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We are thankful for the letter of Drs Dickson and Cox in response to our paper on the effect of the intestinal microbiota on host responses during pneumococcal pneumonia.1 We do agree that we cannot rule out that the antibiotics we used in our experiments could have influenced the microbiota in the airways and we do underwrite the importance of studying local host–microbe interactions within the respiratory tract during pneumonia. However, some points need to be addressed.
The relative importance of the microbiota of the lower airways, the area where alveolar macrophages reside, is a matter of debate. A study in humans showed that the microbiota that was sampled from the lower airways was mostly a reflection of contamination of the bronchoscope during passage through the upper airways.2 We think the articles cited by Dickson et al are of importance, but do not translate directly to our study. Segal et al showed that bacterial loads in bronchoalveolar lavage fluid are almost identical to those in sterile saline; this study therefore does not seem to be a very good one to support the idea that the lower airways harbour an important microbiota. Rogers et al investigated the microbiota present in the sputum, which is not necessarily representative of the microbiota in the lower airways. Slater et al investigated patients who have received azithromycin, which is an entirely different class of antibiotic. Finally, Gollwitzer et al studied neonatal mice, whose immune system is still developing and are therefore probably much more sensitive to these kinds of microbial disturbances. All of our experiments were conducted using mice between 10 and 12 weeks of age.
It should be emphasised that we used a cocktail of antibiotics (ampicillin, neomycin, vancomycin and metronidazole in drinking water of the mice) that mainly affect the gut microbiota. Neomycin and vancomycin are hardly absorbed by the gut. Penicillins such as ampicillin have recently been shown to have a relatively minor effect on the microbiota.3 ,4 Metronidazole mainly targets anaerobic bacteria, which are unlikely to be abundant in the lower airways. Faecal microbiota transplantation (FMT) was given by oral gavage: we administered the faecal substance into the stomach using a clean cannula. No bacteria other than Streptococcus pneumoniae were cultured from lung homogenates. FMT in gut microbiota-disrupted mice led to a normalisation of pulmonary bacterial counts, tumour necrosis factor-α and interleukin-10 levels 6 h after pneumococcal infection, underscoring the effects of gut microbiota modulation on the host defence against pneumococcal pneumonia. We do acknowledge that we could only partially reverse the phenotype using FMT.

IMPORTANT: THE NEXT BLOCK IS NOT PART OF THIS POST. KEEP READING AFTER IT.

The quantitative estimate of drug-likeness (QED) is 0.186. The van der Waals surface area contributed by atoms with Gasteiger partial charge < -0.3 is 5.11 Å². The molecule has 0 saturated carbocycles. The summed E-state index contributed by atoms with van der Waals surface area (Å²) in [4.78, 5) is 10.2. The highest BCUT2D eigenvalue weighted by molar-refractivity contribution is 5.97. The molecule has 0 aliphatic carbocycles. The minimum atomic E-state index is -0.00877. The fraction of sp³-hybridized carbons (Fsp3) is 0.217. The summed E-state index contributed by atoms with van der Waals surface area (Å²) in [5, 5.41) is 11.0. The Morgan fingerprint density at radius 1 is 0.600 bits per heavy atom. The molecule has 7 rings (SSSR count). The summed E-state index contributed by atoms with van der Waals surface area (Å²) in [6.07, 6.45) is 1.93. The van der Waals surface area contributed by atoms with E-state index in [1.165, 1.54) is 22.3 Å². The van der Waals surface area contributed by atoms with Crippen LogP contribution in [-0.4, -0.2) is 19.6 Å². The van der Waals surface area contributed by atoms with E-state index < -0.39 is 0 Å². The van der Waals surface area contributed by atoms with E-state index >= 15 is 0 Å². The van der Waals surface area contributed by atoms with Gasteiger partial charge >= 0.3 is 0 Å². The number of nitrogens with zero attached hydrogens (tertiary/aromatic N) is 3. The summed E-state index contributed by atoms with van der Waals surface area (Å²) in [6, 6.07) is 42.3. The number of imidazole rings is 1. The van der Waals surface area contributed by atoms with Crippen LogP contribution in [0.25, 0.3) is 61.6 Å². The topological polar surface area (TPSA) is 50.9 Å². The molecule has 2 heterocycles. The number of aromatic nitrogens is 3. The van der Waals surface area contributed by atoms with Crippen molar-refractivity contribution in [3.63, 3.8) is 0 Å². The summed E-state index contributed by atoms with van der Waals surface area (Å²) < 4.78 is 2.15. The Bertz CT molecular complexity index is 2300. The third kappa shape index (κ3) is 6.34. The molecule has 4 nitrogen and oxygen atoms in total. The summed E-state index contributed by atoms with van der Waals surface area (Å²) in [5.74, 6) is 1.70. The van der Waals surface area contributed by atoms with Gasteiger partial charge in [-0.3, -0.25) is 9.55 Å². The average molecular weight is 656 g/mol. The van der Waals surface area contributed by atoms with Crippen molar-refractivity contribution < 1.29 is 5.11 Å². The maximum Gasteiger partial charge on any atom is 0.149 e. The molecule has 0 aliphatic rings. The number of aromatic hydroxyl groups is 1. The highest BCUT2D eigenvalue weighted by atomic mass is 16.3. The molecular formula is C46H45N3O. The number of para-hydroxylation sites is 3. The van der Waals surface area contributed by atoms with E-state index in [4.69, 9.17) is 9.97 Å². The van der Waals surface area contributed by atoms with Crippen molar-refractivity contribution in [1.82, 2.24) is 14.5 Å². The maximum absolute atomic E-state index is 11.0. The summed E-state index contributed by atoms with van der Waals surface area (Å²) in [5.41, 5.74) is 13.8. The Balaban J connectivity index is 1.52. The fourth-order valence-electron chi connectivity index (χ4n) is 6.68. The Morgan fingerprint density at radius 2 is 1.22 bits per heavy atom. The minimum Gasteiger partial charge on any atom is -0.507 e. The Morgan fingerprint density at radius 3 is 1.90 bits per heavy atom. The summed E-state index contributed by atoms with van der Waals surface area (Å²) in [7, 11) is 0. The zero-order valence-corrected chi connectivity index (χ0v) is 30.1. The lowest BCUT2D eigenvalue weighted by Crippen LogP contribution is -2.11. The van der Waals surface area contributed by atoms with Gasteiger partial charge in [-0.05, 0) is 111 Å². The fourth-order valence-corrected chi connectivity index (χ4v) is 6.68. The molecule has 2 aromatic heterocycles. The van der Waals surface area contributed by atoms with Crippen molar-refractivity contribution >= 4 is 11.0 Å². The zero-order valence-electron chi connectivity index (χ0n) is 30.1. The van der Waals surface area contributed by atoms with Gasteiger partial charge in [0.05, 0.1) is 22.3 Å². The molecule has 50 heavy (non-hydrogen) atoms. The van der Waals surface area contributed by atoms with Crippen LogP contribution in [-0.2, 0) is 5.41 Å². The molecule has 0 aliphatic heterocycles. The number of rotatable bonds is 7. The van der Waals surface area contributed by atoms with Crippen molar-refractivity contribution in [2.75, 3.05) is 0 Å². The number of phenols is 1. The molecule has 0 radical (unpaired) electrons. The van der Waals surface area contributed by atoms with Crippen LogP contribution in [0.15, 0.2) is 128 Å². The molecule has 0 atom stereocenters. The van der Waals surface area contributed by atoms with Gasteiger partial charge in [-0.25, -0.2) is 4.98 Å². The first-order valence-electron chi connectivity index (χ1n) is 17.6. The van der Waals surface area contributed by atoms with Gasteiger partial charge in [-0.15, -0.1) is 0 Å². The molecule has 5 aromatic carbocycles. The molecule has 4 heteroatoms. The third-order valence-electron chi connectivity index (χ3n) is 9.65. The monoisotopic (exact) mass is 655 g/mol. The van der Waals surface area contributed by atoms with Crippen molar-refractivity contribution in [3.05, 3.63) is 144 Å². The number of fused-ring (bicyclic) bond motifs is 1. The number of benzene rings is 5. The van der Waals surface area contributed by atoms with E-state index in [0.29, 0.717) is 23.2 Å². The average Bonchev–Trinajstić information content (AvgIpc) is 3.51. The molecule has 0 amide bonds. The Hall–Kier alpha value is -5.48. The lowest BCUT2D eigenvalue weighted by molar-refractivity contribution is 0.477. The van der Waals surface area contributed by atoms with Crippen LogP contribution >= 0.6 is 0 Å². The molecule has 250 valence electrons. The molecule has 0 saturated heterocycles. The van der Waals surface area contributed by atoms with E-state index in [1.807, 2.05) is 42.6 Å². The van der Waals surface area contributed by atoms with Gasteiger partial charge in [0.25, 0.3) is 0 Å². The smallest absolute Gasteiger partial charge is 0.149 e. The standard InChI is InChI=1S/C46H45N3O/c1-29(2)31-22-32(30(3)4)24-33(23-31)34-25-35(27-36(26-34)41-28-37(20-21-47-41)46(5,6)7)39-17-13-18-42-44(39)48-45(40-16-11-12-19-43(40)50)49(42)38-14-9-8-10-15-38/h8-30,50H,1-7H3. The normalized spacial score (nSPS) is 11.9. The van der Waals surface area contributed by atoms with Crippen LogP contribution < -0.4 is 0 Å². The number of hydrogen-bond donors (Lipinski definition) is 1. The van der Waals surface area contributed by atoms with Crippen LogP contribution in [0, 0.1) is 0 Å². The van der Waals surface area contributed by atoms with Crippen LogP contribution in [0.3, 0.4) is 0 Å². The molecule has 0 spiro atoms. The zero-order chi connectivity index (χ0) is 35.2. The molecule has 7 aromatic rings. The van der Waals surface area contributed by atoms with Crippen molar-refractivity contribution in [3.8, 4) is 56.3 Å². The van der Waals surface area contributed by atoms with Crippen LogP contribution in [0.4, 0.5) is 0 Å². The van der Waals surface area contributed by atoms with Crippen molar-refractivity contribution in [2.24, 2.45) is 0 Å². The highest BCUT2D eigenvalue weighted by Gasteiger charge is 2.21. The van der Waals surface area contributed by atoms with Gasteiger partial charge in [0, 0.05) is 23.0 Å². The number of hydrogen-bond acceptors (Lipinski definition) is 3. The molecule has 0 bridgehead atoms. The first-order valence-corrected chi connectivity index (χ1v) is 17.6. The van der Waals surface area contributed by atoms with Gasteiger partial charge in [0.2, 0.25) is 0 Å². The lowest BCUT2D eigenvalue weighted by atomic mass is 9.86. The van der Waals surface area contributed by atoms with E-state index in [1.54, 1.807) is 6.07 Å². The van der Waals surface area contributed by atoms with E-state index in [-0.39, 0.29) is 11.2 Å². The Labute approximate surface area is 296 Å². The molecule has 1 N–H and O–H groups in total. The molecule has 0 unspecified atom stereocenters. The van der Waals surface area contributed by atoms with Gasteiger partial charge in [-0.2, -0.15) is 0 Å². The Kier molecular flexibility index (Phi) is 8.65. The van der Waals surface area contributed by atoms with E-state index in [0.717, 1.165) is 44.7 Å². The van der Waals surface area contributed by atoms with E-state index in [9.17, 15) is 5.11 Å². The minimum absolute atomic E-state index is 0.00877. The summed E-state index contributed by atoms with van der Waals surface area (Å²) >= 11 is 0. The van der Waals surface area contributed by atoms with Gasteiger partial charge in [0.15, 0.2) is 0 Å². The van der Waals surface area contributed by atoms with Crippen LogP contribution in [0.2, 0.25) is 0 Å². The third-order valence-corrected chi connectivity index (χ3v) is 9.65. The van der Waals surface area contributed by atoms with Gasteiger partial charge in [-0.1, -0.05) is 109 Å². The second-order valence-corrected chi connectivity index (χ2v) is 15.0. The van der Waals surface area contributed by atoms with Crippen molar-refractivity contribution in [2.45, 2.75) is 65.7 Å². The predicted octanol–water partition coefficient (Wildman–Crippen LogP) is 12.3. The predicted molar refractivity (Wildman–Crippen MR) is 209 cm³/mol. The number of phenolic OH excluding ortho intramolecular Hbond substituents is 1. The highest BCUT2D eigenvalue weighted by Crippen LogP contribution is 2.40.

In summary, our study identifies the intestinal microbiota as a protective mediator during pneumococcal pneumonia. Changes in the lower respiratory tract microbiota are unlikely to be the main cause of the observed effect. Nonetheless, the potential role of the lung microbiota in the host defence against bacterial pneumonia will be a key topic for future research.
Contributors JML, TJS and WJW contributed equally to this letter.
Competing interests None declared.
Provenance and peer review Not commissioned; internally peer reviewed.
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